Title: Prom Theory
Author: Ann LaBar
Publisher: Simon Pulse
Publication date: March 30th, 2021
In this heartwarming and whip-smart YA spin on The Rosie Project, a teen girl is determined to prove that love, like all things, should be scientifically quantified…right?
Iris Oxtabee has managed to navigate the tricky world of unspoken social interactions by reading everything from neuroscience journals to Wikipedia articles. Science has helped her fit the puzzle pieces into an understandable whole, and she’s sure there’s nothing it can’t explain. Love, for example, is just chemistry.
Her best friend Seth, however, believes love is one of life’s beautiful and chaotic mysteries, without need for explanation. Iris isn’t one to back down from a challenge; she’s determined to prove love is really nothing more than hormones and external stimuli. After all, science has allowed humanity to understand more complex mysteries than that, and Iris excels at science.
The perfect way to test her theory? Get the popular and newly-single Theo Grant, who doesn’t even know Iris exists, to ask her to prom. With prom just two weeks away, Iris doesn’t have any time to waste, so she turns her keen empirical talents and laser-focus attention to testing her theory.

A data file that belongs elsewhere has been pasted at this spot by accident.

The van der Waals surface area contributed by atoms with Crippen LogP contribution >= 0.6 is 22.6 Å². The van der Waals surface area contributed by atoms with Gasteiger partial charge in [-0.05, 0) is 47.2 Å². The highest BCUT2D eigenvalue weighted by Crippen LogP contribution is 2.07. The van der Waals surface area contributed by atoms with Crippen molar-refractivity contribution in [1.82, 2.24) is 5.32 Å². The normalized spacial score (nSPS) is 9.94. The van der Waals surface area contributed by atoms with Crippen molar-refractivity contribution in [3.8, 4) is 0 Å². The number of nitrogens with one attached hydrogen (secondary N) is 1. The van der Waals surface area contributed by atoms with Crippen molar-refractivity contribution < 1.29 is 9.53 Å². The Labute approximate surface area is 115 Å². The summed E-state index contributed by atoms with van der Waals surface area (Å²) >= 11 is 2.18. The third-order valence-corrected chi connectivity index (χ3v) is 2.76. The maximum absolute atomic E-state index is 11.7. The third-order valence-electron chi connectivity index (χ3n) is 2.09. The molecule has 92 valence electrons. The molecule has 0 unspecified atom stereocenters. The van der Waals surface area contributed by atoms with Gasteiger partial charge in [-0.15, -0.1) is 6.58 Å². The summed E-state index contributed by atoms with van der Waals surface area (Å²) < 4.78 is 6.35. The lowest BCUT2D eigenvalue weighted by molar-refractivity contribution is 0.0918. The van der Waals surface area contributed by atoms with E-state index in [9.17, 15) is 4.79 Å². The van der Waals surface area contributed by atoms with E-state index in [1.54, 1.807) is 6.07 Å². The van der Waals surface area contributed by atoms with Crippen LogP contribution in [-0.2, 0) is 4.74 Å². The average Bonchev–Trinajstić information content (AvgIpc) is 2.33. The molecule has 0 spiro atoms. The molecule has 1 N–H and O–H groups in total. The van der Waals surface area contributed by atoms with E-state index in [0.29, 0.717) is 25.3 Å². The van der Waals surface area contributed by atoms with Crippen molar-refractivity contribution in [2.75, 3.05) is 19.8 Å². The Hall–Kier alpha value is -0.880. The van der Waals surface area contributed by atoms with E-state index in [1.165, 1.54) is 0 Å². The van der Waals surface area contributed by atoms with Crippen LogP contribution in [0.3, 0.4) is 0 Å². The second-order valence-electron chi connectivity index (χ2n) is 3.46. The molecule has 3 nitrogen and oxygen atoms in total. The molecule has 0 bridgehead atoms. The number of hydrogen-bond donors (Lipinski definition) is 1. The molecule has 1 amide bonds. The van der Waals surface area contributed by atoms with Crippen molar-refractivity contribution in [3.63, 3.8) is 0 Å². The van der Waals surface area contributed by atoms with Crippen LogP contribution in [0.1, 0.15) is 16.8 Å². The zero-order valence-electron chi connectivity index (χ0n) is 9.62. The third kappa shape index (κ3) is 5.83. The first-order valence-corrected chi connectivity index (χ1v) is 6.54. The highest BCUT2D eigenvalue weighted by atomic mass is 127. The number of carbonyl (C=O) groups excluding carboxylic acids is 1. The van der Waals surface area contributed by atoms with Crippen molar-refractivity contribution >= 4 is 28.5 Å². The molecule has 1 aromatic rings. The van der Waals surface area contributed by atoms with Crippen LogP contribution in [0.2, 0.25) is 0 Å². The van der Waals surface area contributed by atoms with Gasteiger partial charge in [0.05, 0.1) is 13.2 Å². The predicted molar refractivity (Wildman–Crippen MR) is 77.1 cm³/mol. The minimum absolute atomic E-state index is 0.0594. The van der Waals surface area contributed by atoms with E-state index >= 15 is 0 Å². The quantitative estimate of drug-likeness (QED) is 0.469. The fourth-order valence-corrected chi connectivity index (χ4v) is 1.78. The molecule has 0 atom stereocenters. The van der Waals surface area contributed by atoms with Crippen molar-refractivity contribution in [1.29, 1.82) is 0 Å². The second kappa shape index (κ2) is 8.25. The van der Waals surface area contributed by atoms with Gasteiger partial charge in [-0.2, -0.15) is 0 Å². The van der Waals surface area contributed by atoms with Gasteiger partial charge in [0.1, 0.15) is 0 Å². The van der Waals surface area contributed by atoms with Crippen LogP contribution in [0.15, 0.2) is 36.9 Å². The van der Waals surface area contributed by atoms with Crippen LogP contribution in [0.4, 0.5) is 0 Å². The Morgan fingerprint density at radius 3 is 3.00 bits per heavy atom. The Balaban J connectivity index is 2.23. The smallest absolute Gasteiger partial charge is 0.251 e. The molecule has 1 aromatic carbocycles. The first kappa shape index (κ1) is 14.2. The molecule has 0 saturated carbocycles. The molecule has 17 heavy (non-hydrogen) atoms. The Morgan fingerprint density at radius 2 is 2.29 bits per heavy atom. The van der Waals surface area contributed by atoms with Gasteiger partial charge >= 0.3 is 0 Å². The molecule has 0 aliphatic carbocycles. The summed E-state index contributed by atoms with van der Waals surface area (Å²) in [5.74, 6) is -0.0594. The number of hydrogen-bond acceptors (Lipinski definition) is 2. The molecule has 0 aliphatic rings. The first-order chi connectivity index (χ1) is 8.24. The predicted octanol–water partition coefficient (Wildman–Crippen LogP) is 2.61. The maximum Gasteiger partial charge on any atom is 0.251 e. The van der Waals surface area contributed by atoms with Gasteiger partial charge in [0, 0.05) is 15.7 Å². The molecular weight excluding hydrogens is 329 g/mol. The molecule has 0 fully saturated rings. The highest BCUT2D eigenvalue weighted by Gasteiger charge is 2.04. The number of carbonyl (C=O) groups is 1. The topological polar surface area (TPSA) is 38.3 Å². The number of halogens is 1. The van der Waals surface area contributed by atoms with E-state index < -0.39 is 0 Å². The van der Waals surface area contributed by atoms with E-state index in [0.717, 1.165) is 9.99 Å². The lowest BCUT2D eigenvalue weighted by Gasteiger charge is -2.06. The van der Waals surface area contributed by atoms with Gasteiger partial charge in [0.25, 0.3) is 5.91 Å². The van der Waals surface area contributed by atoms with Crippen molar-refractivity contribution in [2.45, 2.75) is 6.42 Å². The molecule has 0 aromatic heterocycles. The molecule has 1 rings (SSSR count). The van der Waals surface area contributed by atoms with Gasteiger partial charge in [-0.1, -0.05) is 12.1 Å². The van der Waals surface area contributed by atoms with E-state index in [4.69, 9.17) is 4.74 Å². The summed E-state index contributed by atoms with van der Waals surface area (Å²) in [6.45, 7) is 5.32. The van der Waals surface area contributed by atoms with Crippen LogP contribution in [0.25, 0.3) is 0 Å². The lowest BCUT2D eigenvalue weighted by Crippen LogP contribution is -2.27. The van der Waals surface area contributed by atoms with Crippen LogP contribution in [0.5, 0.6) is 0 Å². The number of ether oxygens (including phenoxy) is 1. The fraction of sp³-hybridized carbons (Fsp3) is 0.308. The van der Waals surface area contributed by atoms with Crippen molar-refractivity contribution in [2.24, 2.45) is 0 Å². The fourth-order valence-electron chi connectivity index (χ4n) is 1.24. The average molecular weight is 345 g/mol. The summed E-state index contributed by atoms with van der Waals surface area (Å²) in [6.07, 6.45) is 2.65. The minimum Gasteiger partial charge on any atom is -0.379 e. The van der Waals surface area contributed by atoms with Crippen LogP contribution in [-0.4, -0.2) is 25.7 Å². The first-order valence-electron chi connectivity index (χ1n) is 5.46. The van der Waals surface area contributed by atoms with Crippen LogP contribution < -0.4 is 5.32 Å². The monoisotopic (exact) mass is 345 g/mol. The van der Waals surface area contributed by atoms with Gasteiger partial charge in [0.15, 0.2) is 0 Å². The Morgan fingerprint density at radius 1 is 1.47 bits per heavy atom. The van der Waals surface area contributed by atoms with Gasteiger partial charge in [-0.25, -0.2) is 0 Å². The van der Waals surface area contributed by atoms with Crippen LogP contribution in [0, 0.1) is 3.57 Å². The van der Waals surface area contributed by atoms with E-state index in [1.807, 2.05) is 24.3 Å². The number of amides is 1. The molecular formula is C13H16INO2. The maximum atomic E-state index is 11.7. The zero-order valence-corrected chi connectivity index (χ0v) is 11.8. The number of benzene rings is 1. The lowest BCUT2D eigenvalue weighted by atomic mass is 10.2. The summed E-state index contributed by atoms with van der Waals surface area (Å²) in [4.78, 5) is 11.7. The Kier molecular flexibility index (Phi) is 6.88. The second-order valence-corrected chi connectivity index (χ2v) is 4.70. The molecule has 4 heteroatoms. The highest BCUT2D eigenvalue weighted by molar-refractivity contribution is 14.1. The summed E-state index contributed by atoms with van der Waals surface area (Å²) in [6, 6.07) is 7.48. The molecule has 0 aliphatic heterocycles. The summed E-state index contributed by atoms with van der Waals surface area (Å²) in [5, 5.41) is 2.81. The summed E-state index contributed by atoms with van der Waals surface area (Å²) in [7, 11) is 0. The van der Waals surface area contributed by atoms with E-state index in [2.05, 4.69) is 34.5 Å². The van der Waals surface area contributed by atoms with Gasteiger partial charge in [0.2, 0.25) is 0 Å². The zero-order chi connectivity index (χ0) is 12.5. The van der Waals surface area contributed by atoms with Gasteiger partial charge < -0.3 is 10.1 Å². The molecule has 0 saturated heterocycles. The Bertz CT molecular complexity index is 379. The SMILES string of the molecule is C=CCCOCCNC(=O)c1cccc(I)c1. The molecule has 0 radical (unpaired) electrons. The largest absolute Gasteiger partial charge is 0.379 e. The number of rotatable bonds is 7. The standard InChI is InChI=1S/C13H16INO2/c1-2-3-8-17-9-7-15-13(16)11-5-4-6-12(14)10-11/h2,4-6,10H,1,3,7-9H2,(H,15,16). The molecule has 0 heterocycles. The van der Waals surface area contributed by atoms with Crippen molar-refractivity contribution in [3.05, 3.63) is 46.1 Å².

But will proving herself correct cause her friendship with Seth—and the tantalizing possibility for something more—to become the failed experiment?
Prom Theory is about Iris, a high school junior who has two best friends, Esther and Seth (Squeak). Iris has NLVD, and has difficulty reading social situations and is very interested in learning facts. She decides she can make the most popular boy in school ask her to Prom if she just conducts scientific experiments designed to attract his attention and prove that love is nothing more than a scientific process. But through her experiments, she might just end up hurting her friends and creating more of a mess.
I did find this book to be enjoyable, however I had a few concerns with it. First off, I found the depiction of NLVD to be good (speaking as someone who is neurotypical, so I’m no expert). However the author’s bio indicates she has experience so I’m trusting her knowledge. Iris’s ‘wiki-mode’ moments were very interesting, if a bit scientific for the target audience? It helped to underscore her presentation of NLVD but it was a bit much at times. I like the two friends Iris has, but I feel they could have done a better job of helping her realize this experiment was a bad idea. They kind of enabled the behavior and then got mad at it afterwards.
This book is pretty cliche, it’s definitely YA and has a high school level maturity. The prom scene was hard to read for me, as I imagine it would be for anyone who has experience with being treated badly for being “different” from the average for any reason. I respect Iris’s growth through the book and the idea that she was learning the emotional side of being human instead of just analytical.
Overall, this was a good book if you’re looking for a high school romance with a diversity rep for the main character.
Thank you to Simon Pulse and Netgalley for an early copy in exchange for an honest review.
Happy reading, folks!